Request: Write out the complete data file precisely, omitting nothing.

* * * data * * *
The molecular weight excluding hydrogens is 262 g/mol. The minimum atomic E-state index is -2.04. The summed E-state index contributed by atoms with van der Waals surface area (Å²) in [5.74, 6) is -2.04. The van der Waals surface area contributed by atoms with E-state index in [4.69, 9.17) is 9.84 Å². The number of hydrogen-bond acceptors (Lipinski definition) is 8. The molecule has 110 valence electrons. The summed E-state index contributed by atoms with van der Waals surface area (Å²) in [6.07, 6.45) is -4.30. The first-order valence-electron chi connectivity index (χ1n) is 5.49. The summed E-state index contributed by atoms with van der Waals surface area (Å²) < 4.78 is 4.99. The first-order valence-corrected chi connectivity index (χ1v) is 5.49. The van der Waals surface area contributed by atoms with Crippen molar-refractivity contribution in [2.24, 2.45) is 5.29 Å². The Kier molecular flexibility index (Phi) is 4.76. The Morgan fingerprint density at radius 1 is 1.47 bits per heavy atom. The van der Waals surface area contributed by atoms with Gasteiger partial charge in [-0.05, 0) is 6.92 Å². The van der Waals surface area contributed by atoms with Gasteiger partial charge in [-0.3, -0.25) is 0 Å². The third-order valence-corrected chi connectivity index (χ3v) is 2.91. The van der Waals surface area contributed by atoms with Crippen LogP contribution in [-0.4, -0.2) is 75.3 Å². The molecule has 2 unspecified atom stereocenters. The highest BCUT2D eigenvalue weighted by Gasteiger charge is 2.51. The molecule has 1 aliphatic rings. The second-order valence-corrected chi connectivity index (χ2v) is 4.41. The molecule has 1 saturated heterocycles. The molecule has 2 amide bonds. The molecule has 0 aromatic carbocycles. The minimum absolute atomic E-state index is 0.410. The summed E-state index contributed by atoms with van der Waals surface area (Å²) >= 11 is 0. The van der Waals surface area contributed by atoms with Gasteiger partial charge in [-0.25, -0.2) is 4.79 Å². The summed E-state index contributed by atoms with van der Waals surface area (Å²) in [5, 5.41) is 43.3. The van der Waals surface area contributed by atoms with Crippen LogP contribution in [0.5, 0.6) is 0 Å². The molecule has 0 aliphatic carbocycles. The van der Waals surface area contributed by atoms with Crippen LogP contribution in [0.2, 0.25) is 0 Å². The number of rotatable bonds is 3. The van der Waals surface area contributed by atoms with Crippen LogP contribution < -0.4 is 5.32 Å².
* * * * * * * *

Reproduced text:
The molecular weight excluding hydrogens is 262 g/mol. The minimum atomic E-state index is -2.04. The summed E-state index contributed by atoms with van der Waals surface area (Å²) in [5.74, 6) is -2.04. The van der Waals surface area contributed by atoms with E-state index in [4.69, 9.17) is 9.84 Å². The number of hydrogen-bond acceptors (Lipinski definition) is 8. The molecule has 110 valence electrons. The summed E-state index contributed by atoms with van der Waals surface area (Å²) in [6.07, 6.45) is -4.30. The first-order valence-electron chi connectivity index (χ1n) is 5.49. The summed E-state index contributed by atoms with van der Waals surface area (Å²) < 4.78 is 4.99. The first-order valence-corrected chi connectivity index (χ1v) is 5.49. The van der Waals surface area contributed by atoms with Crippen molar-refractivity contribution in [2.24, 2.45) is 5.29 Å². The Kier molecular flexibility index (Phi) is 4.76. The Morgan fingerprint density at radius 1 is 1.47 bits per heavy atom. The van der Waals surface area contributed by atoms with Gasteiger partial charge in [-0.05, 0) is 6.92 Å². The van der Waals surface area contributed by atoms with Gasteiger partial charge in [-0.3, -0.25) is 0 Å². The third-order valence-corrected chi connectivity index (χ3v) is 2.91. The van der Waals surface area contributed by atoms with Crippen LogP contribution in [-0.4, -0.2) is 75.3 Å². The molecule has 2 unspecified atom stereocenters. The highest BCUT2D eigenvalue weighted by Gasteiger charge is 2.51. The molecule has 1 aliphatic rings. The second-order valence-corrected chi connectivity index (χ2v) is 4.41. The molecule has 1 saturated heterocycles. The molecule has 2 amide bonds. The molecule has 0 aromatic carbocycles. The minimum absolute atomic E-state index is 0.410. The summed E-state index contributed by atoms with van der Waals surface area (Å²) >= 11 is 0. The van der Waals surface area contributed by atoms with Gasteiger partial charge in [-0.25, -0.2) is 4.79 Å². The summed E-state index contributed by atoms with van der Waals surface area (Å²) in [5, 5.41) is 43.3. The van der Waals surface area contributed by atoms with Crippen LogP contribution in [0.5, 0.6) is 0 Å². The molecule has 0 aliphatic carbocycles. The van der Waals surface area contributed by atoms with Crippen LogP contribution in [0.2, 0.25) is 0 Å². The number of rotatable bonds is 3. The van der Waals surface area contributed by atoms with Crippen LogP contribution < -0.4 is 5.32 Å².